Poor redundancy strategies and increased demand for key personnel to give businesses a competitive advantage have contributed to an upturn in corporate talent poaching, according to Birmingham law firm Gateley.
But the firm says businesses are now more prepared to fight back, citing a significant rise in the number of cases being brought against those breaching the terms of their employment contracts when joining rival companies.
Lawyers in Gateley’s Birmingham office have seen a 25 per cent increase in fees generated from restrictive covenant cases in the last six months alone.
And it is a trend that looks set to continue according to partner Steve Goodrham, who heads up the firm’s commercial dispute resolution team in England.
“The instability resulting from the increase in organisational restructuring has left many employees feeling vulnerable and demotivated,” he said.
“If you factor in the pay freezes and salary cuts that are still being implemented in some companies, then you can see why businesses are finding themselves more exposed than ever to competitor approaches towards their staff.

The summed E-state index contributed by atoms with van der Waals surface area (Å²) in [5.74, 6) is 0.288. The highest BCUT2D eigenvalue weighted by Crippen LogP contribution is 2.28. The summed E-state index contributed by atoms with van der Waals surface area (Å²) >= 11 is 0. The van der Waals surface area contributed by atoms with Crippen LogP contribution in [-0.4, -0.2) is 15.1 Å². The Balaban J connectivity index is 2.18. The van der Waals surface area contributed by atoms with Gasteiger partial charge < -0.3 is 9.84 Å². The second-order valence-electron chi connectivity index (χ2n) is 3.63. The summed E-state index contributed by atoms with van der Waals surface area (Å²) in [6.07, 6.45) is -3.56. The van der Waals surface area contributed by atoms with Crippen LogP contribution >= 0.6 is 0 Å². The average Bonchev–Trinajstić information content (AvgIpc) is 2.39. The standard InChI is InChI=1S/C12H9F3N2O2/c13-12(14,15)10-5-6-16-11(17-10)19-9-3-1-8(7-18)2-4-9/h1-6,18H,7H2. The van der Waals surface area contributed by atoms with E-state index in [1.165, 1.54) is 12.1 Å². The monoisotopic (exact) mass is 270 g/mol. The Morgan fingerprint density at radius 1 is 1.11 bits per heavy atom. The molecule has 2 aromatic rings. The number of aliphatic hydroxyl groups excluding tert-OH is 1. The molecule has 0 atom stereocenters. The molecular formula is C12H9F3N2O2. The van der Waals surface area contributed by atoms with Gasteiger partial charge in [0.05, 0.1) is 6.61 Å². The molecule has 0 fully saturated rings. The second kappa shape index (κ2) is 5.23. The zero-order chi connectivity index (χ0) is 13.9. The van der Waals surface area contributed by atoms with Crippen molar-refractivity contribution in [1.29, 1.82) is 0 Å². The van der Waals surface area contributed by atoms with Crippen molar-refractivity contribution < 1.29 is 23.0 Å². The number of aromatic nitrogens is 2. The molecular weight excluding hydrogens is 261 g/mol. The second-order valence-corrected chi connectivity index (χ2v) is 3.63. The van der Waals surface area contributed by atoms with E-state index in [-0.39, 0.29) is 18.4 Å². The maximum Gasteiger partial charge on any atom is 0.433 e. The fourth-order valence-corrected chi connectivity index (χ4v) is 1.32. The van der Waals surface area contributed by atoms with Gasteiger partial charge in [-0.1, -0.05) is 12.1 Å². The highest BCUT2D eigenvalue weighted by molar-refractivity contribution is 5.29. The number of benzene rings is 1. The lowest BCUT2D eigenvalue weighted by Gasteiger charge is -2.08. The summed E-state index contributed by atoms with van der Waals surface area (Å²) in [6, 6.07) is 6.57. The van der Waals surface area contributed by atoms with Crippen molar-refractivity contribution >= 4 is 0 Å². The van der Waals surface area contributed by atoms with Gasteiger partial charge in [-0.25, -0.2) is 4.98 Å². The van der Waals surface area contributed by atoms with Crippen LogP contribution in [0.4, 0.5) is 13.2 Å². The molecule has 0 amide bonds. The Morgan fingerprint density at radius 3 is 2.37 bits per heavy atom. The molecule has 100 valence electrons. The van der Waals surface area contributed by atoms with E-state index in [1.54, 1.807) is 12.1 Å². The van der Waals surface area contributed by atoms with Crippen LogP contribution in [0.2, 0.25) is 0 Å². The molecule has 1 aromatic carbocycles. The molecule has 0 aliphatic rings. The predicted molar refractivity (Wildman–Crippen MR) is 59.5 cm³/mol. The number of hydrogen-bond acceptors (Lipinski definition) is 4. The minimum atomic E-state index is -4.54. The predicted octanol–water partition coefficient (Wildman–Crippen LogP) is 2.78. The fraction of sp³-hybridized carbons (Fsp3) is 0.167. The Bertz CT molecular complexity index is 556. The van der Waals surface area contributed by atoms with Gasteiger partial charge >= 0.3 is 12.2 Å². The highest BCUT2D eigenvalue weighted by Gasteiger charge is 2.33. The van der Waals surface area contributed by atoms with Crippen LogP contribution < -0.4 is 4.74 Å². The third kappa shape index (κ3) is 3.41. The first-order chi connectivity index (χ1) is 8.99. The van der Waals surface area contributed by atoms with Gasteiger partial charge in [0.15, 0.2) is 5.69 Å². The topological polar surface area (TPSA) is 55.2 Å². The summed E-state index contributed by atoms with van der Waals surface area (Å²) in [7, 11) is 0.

“We have seen a marked increase in cases where not only specific individuals but also entire teams have been targeted. It’s become an even more competitive market for recruiting senior talent and with the risk of important clients moving across with ex-employees, it would seem businesses are beginning to take a firmer stance in protecting their commercial interests and enforcing restrictive covenant clauses.
“Business heads understand the need to invest in top talent even against a backdrop of economic uncertainty, and to ensure they are in the best position for the future.
“This has led to more senior level hires and inevitably with that trend comes a spike in poaching from the competitor talent pool.”
Mr Goodrham cited the controversial cross-city move of Alex McLeish from Birmingham City FC to Aston Villa as a prime example.
“This put the legal consequences of leaving one employer to work for a competitor firmly in the national spotlight,” he said.
“But these incidents are not just restricted to the world of sports management, it’s happening more and more in the corporate world and particularly in highly competitive fields, where talent is at a premium.”
He added that businesses could seek to combat the problem by having well drafted restrictive convenants included in employment contracts from the outset and tightly drafted garden leave clauses built in to limit competitive damage.